The Handmaid's Tale
Women aren't supposed to use their minds in the world of The Handmaid's Tale. They're forbidden from reading, working outside the home, or even spending money. The small minority who are fertile are forced to become de-eroticized baby-making machines, or, as the narrator thinks of it, empty childbearing vessels. Their bodies are hidden and their brains are denied. Acknowledgment of the body as more than a vessel, and the mind as still productive, comes only in hidden moments, like when the narrator steals butter to use as moisturizer or speeds through a black-market copy of Charles Dickens's Hard Times .
Questions About Women and Femininity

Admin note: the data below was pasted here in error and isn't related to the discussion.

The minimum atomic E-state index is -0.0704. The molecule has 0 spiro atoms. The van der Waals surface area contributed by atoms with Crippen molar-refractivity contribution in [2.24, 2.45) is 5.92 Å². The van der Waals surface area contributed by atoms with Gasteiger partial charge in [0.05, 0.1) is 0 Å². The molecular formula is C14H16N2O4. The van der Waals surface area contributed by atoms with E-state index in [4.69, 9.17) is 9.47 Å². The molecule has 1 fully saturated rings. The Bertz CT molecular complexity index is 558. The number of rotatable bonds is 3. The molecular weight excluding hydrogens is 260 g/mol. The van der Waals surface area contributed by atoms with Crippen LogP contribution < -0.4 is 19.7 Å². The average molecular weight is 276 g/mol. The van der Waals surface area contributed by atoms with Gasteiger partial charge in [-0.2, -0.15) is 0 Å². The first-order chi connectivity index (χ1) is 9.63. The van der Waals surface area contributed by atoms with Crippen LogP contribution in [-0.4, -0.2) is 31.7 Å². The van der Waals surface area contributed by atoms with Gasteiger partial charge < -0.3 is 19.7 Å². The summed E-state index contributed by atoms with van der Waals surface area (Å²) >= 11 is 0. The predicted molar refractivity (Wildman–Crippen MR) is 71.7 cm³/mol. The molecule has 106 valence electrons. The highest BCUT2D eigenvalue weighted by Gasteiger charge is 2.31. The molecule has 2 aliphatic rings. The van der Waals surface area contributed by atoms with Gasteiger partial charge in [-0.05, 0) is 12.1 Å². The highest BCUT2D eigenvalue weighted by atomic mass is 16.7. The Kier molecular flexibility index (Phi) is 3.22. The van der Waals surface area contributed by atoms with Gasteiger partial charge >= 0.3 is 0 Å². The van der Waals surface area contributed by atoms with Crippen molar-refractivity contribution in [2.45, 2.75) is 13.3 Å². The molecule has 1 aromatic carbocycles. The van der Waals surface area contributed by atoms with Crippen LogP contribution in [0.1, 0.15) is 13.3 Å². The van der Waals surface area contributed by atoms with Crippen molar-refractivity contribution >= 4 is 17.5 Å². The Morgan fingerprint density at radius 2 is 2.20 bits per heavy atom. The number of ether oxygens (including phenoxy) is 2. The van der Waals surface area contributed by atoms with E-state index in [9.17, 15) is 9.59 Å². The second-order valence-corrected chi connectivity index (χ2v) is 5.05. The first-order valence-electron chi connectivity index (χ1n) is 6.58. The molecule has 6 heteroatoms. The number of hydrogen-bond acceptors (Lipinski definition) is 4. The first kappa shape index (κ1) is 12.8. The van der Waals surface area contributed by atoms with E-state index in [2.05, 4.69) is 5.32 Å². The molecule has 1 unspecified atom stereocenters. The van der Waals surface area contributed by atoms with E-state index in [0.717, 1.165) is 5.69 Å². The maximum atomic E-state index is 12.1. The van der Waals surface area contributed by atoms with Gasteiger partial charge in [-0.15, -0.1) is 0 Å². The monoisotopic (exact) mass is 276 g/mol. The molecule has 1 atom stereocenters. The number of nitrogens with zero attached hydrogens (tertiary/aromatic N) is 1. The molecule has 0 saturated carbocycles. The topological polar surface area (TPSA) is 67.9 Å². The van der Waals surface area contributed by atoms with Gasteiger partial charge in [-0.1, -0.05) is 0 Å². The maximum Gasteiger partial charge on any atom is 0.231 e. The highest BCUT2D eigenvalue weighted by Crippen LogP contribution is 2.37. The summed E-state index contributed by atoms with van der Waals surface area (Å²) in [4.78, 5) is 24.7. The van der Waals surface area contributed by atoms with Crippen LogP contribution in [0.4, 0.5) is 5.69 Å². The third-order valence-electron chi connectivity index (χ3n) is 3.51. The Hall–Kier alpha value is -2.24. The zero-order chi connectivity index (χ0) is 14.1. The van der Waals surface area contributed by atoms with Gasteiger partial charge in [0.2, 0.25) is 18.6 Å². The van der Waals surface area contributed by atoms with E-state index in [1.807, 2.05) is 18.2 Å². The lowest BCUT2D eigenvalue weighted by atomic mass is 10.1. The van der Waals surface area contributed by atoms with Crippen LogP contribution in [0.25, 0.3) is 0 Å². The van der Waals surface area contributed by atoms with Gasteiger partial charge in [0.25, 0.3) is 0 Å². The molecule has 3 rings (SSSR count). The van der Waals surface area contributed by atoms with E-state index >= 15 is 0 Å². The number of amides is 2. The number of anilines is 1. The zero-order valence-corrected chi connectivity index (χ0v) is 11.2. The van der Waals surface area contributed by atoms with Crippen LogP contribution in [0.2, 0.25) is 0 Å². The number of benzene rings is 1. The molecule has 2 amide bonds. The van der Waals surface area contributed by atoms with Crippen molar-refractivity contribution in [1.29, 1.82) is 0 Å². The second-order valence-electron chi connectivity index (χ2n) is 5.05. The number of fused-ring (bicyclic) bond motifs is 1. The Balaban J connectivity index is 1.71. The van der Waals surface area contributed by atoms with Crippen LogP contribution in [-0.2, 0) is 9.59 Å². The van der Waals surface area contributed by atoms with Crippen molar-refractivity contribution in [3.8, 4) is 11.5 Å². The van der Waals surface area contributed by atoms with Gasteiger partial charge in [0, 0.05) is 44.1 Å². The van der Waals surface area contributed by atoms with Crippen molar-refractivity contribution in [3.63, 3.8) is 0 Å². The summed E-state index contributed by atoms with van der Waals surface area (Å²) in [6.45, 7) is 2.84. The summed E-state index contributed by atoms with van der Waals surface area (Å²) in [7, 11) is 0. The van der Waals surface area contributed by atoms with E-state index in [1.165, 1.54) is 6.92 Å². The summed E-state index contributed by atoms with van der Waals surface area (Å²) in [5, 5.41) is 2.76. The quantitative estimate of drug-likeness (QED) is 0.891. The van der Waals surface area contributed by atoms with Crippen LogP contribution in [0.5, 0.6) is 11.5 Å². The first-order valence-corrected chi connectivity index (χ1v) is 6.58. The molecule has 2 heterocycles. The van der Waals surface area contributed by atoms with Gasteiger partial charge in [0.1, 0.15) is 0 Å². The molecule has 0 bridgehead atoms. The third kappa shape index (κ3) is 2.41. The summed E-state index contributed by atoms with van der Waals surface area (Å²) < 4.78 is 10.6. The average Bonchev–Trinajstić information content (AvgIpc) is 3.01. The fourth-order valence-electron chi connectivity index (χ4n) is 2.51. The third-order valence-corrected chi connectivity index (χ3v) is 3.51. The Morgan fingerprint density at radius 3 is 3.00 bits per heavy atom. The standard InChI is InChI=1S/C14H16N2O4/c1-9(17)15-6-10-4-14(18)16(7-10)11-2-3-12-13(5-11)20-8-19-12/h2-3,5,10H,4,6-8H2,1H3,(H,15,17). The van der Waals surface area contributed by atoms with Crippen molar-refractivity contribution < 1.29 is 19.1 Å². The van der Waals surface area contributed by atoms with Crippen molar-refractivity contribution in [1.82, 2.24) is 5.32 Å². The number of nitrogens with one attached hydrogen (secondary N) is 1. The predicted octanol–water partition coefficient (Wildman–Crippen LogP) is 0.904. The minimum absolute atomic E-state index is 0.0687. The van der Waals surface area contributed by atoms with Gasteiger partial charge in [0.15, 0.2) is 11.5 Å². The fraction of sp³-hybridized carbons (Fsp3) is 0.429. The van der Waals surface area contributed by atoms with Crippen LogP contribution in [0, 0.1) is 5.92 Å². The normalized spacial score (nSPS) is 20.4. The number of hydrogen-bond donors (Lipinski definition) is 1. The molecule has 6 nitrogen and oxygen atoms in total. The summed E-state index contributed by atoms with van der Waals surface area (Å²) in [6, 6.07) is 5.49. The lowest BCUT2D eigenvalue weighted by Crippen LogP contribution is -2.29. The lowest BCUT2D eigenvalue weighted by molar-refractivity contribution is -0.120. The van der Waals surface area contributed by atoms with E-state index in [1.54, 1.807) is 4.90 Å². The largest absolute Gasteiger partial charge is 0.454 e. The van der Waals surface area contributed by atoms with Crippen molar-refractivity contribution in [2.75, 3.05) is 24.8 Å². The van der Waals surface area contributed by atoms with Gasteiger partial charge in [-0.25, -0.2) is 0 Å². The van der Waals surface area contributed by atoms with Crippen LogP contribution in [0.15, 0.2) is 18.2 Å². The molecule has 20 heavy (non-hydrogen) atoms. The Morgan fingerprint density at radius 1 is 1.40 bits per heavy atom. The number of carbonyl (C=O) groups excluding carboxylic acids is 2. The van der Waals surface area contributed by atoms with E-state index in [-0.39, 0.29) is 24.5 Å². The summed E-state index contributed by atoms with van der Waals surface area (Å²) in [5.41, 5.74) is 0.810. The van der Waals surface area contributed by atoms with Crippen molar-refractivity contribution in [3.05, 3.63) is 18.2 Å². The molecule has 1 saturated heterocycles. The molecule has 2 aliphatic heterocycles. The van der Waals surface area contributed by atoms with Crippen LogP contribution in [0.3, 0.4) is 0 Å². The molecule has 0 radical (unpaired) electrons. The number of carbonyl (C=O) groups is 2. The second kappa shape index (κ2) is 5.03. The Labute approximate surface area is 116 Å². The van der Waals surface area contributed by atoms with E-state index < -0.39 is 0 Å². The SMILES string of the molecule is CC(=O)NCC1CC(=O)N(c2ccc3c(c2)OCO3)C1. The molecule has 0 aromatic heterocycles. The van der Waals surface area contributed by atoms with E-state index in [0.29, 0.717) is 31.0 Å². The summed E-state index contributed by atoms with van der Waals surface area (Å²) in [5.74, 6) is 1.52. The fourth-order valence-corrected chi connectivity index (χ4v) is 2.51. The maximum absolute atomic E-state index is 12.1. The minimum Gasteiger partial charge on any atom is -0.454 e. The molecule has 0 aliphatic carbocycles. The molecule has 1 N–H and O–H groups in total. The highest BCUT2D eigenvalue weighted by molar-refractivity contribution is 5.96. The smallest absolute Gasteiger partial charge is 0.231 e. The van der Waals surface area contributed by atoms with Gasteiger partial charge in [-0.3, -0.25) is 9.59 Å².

- What stereotypes are typically applied to women? How does the book alter, reinforce, or play with those stereotypes?
- The narrator says, "There is no such thing as a sterile man anymore, not officially. There are only women who are fruitful and women who are barren, that's the law" (11.18). Why does this society set up sterility as a female-only problem?
- How can femininity be defined apart from fertility? Is it possible to make that kind of distinction within the book?
- Do you think the narrator manages to retain her femininity in Gilead? What does being a woman even mean?
Chew on This
By reducing women to their fertility, Gileadean society not only robs them of using their minds and celebrating other aspects of their bodies, it changes the kinds of people they can be.
The narrator struggles to retain her knowledge of femininity, if not her femininity itself, through flashbacks and memories.